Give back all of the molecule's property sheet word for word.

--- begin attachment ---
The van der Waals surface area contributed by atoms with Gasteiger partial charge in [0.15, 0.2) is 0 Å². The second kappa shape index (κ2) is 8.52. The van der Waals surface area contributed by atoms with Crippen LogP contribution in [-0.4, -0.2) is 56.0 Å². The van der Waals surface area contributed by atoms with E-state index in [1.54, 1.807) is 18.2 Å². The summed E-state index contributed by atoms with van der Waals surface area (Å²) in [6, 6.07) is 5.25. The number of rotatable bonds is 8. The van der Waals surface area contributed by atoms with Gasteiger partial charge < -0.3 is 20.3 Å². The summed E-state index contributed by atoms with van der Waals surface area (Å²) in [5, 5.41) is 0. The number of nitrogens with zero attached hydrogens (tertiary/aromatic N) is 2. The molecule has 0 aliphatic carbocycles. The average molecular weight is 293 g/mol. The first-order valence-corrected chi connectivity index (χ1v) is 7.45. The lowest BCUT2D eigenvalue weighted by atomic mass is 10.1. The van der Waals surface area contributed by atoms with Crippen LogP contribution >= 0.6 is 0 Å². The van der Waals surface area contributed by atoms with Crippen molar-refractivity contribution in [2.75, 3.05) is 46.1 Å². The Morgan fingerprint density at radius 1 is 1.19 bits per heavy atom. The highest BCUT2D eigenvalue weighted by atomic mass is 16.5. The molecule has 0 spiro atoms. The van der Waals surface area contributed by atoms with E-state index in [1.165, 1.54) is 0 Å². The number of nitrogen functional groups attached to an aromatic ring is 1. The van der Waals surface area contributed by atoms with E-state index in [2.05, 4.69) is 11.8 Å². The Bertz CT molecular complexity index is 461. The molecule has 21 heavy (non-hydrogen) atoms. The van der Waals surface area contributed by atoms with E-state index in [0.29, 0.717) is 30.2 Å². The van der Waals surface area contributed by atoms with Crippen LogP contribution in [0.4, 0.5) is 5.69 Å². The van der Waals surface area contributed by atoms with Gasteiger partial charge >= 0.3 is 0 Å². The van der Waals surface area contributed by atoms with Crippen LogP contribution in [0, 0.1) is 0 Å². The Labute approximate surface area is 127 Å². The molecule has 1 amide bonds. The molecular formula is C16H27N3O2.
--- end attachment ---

The van der Waals surface area contributed by atoms with Gasteiger partial charge in [0.15, 0.2) is 0 Å². The second kappa shape index (κ2) is 8.52. The van der Waals surface area contributed by atoms with Crippen LogP contribution in [-0.4, -0.2) is 56.0 Å². The van der Waals surface area contributed by atoms with E-state index in [1.54, 1.807) is 18.2 Å². The summed E-state index contributed by atoms with van der Waals surface area (Å²) in [6, 6.07) is 5.25. The number of rotatable bonds is 8. The van der Waals surface area contributed by atoms with Gasteiger partial charge < -0.3 is 20.3 Å². The summed E-state index contributed by atoms with van der Waals surface area (Å²) in [5, 5.41) is 0. The number of nitrogens with zero attached hydrogens (tertiary/aromatic N) is 2. The molecule has 0 aliphatic carbocycles. The average molecular weight is 293 g/mol. The first-order valence-corrected chi connectivity index (χ1v) is 7.45. The lowest BCUT2D eigenvalue weighted by atomic mass is 10.1. The van der Waals surface area contributed by atoms with Crippen LogP contribution >= 0.6 is 0 Å². The van der Waals surface area contributed by atoms with Crippen molar-refractivity contribution in [2.75, 3.05) is 46.1 Å². The Morgan fingerprint density at radius 1 is 1.19 bits per heavy atom. The highest BCUT2D eigenvalue weighted by atomic mass is 16.5. The molecule has 0 spiro atoms. The van der Waals surface area contributed by atoms with E-state index in [1.165, 1.54) is 0 Å². The number of nitrogen functional groups attached to an aromatic ring is 1. The van der Waals surface area contributed by atoms with E-state index in [2.05, 4.69) is 11.8 Å². The Bertz CT molecular complexity index is 461. The molecule has 21 heavy (non-hydrogen) atoms. The van der Waals surface area contributed by atoms with E-state index in [0.29, 0.717) is 30.2 Å². The van der Waals surface area contributed by atoms with Crippen LogP contribution in [0.4, 0.5) is 5.69 Å². The van der Waals surface area contributed by atoms with Gasteiger partial charge >= 0.3 is 0 Å². The van der Waals surface area contributed by atoms with Crippen LogP contribution in [0, 0.1) is 0 Å². The Labute approximate surface area is 127 Å². The molecule has 1 amide bonds. The molecular formula is C16H27N3O2.